One of my past clients, who is an eye doctor with a new private practice, used this form for two weeks. We found he spent on average 2 hours a day answering the phone which totaled 20 hours in the two week period.

I asked him, “Did you invest in medical school to earn $12 per hour?

Because that’s what a receptionist is for.”

Time Management Strategy #2. Plan your week in advance.

It’s important to take all those pesky to do items out of your head and onto a form. You should choose what type of form works best for you. There are some great free tools available I found at https://www.productiveflourishing.com/free-planners/

There’s also another great tool called TimeDoctor.com. It’s really for companies to keep track of what hours their employees are working and what they’re doing, but you can also use this tool for yourself.  It gives you reports on how you spend your days, but what’s really cool and a bit surprising is that you can get screenshots of all the websites you were on during the day and what you were doing on them.

Time Management Strategy #3. Color code your time on your calendar.

The best time management technique that works for me is to simply color code my time on my iCal (or if you’re on a PC your outlook calendar). Then of course, you should sync your calendars so you can access the same info from both your smartphone and laptop.

Here’s my personal color code system:

I set up the week ahead of time and put all of my

  • client session appointments on there in red,
  • my marketing to-do tasks in pink,
  • my follow up items in orange
  • admin to do is blue (which I try to have the least)
  • Emails are brown
  • Kids commitments are in green

I make myself note what outcome result I accomplished on the tasks (not client sessions though) and that is my own built in reporting system of where my time is going.

Time Management Strategy #4. Choose a system to hold yourself accountable.

To succeed as an entrepreneur half the battle lies in setting the right goals and developing a smart plan to helping you achieve those goals. The other half of the battle is following through and implementing that plan. Here are 4 solutions to consider to help you succeed in following through.

  • You can hire a business coach like me to hold you accountable.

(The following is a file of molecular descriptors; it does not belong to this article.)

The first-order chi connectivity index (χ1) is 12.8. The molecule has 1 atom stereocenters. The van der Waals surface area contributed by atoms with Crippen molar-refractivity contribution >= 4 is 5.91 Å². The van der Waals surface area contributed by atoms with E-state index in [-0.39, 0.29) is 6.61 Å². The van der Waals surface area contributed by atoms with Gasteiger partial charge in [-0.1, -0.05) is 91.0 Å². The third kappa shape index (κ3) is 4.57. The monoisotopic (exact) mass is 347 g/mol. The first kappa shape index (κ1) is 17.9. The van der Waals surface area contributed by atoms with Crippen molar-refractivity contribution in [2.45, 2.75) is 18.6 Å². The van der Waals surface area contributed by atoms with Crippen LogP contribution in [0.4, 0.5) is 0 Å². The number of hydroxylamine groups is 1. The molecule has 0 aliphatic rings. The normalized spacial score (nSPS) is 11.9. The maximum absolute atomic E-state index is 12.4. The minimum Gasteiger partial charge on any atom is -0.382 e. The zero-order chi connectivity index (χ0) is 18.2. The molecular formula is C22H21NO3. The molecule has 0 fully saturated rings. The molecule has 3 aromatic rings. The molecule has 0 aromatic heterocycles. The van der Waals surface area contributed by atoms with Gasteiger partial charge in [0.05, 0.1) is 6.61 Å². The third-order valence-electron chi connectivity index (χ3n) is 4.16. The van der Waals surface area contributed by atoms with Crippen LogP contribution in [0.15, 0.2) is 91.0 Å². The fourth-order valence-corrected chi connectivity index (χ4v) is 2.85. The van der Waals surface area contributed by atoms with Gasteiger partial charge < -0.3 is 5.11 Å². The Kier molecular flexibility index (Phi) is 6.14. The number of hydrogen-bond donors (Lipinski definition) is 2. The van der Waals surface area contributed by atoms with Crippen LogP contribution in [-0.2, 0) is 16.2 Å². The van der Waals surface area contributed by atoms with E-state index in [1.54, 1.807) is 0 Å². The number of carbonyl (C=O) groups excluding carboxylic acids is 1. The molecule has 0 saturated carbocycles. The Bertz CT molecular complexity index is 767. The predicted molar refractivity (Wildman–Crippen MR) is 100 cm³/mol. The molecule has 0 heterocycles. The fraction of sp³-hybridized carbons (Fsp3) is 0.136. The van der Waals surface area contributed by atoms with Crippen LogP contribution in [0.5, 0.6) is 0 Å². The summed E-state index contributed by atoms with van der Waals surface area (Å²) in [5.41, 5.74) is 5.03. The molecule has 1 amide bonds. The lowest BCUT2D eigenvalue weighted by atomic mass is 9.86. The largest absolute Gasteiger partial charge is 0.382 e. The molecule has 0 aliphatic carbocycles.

• You can ask a friend or family member to be your accountability partner — although some people may not be tough enough on you.
  • You can join a mastermind group — a peer group of like minded entrepreneurs who are there each month to hold you accountable. Take a took at one that I facilitate for the Women’s Business Forum at https://www.paramountbusinesscoach.com/mastermind-group
  • You can also consider some tools out there like www.Stickk.com where you have to pay money for every to-do item you do not follow through on.

Following through does take discipline. It takes discipline to say no to all those shiny baubles that show up in our week. It takes discipline to plan out your calendar week in and week out. It takes discipline to audit yourself on a daily basis to assess how well you stayed focus and stayed on track.

The good news is the more you repeat a pattern of behavior the easier it becomes to continue that pattern of behavior.

Time Management Strategy #5. Let go.

The reality is there are only 24 hours in a day and your body needs to sleep for 8 or 9 of those hours. There will always be more to do both at home and with your business. If you are constantly racing the clock and running out of time, why not just give yourself less to do? A huge break through in my own success occurred when I made the decision early on to let go and let others take care of a lot of my tasks.

I’d like to invite you to join to the conversation.

 QUESTION:  What is one discipline, decision or tool that has helped you get more of the right things done as an entrepreneur?  Please share your comments in the box below.